Sunday, 19 August 2012


As part of a promotion, I had the opportunity to attend a free meditation class. I feared I would feel like a bull in a china shop at this type of event, so I made sure to go for an 8K run in the morning and attend a yoga class held just before the meditation class. I was also sleep deprived. I figured if ever there was a day that I could sit still for an hour, this was it.

I was a little nervous entering the room. The other students seemed to know each other. I settled onto my mat, and just tried to mirror what everyone else seemed to be doing. It had been a rough day of dealing with divorce-related paperwork. My mind was racing with all the things I had meant to get done that would now be delayed until tomorrow. I was in anything but a zen-like mindspace.

The class started with a very pleasant visualization exercise. I began to relax a little. There was a very positive energy in the room. A soft breeze came in from a large window, and the evening air was very mild. The instructor explained today’s class would focus on The Four Noble Truths. I had no idea what these were, or that there were four of them. (Wikipedia link for the curious, here) “The first truth,” he began, “is that life means suffering.” He had my attention. During the decline and demise of my marriage, I had become acquainted with the concept of suffering. Prior to that, I had led a blessed existence that while characterized by many ups and downs, had never touched the despair I now knew. He discussed working toward an acceptance that everything we know in life is temporary.

The class then moved into a walking meditation. We were supposed to walk around the room and make eye contact with people while observing them without judgment. I don’t know why, but something about this exercise made me feel terribly awkward. While I was reflecting on why something so trivial would make me so uncomfortable, I realized that I had probably communicated this to the group:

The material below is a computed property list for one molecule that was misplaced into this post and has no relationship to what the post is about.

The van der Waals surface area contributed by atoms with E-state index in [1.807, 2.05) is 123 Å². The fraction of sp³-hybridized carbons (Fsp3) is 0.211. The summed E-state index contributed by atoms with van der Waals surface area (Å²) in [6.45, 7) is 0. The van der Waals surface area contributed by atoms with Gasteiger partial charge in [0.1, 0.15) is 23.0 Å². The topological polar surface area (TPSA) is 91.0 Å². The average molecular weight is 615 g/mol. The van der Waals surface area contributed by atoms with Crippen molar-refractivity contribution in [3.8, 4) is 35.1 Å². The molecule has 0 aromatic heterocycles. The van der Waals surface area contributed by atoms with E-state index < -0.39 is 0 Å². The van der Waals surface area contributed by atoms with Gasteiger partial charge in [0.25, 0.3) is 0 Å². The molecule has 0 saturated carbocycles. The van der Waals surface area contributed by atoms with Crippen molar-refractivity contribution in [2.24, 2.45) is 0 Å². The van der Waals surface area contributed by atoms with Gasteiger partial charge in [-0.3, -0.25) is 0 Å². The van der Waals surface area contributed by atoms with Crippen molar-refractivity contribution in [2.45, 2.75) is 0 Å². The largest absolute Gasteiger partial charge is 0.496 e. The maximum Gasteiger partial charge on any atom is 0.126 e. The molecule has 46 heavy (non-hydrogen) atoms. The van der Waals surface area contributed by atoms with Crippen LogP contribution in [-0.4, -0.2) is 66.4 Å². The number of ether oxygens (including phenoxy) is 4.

It became clear that I was going to have the join the group inside the circle of yoga mats. So I did. I smiled shyly at all these people who kept acceptingly staring at me. That’s when we were told to close our eyes, and then move toward the first person we saw once we reopened them. I had a flashback to being one of the last kids picked for the dodgeball team in primary school. Everyone seemed to have a partner, except me. Mercifully, another single emerged from the crowd. “Your hearts have chosen each other tonight,” the instructor told all the meditation pairs strewn about the room, “your partner is your mirror.” Oddly enough, my partner and I did share a number of physical features. “Ok, now look into your partner’s eyes.” We did. Within a few seconds, I broke eye contact and glanced over to the instructor. Surely this can’t go on for much longer, I thought. “Reaaaaalllllyyy look deep into your partner’s eyes.” My partner did not break eye contact. I wasn’t sure what to do. It felt like some strange staring contest, kind of like we used to play at Girl Guide camp – whoever giggled first lost (generally this was me). My partner eventually smiled, and then shook her head apologetically. I smiled back, relieved. The exercise continued on for what seemed like an eternity. “Keeeep looking into your partner’s eyes. Try to peel back the layers of vulnerability. What are you seeing? What are you learning?” I fought the urge to run. My partner’s eyes stayed locked on mine. Oh my God, what IS she seeing? I thought. Can she tell I’m a mess? Can she tell I’ve been hurt? It’s been a really long time since anyone has stared into my eyes. There is nothing like having someone’s eyes bear into yours to make you feel vulnerable. I noticed my partner’s eyes mist over. Are you hurting? I wondered. I wish there was something I could do. You seem like such a nice person. The exercise continued for several more minutes. I tried to send my best thoughts of comfort and kindness over to my partner; I am sure she did the same. My trust in this gentle stranger grew. Feelings of vulnerability and angst were replaced with a quiet calm. It was actually a very healing experience in spite of my initial reticence. When the exercise ended, I smiled warmly and mouthed “thank you” to my partner. She placed her hands over her heart and bowed her head.
We very briefly crossed paths again at a later yoga class, and greeted each warmly like we were long lost friends.
Namaste, my friend. Namaste.

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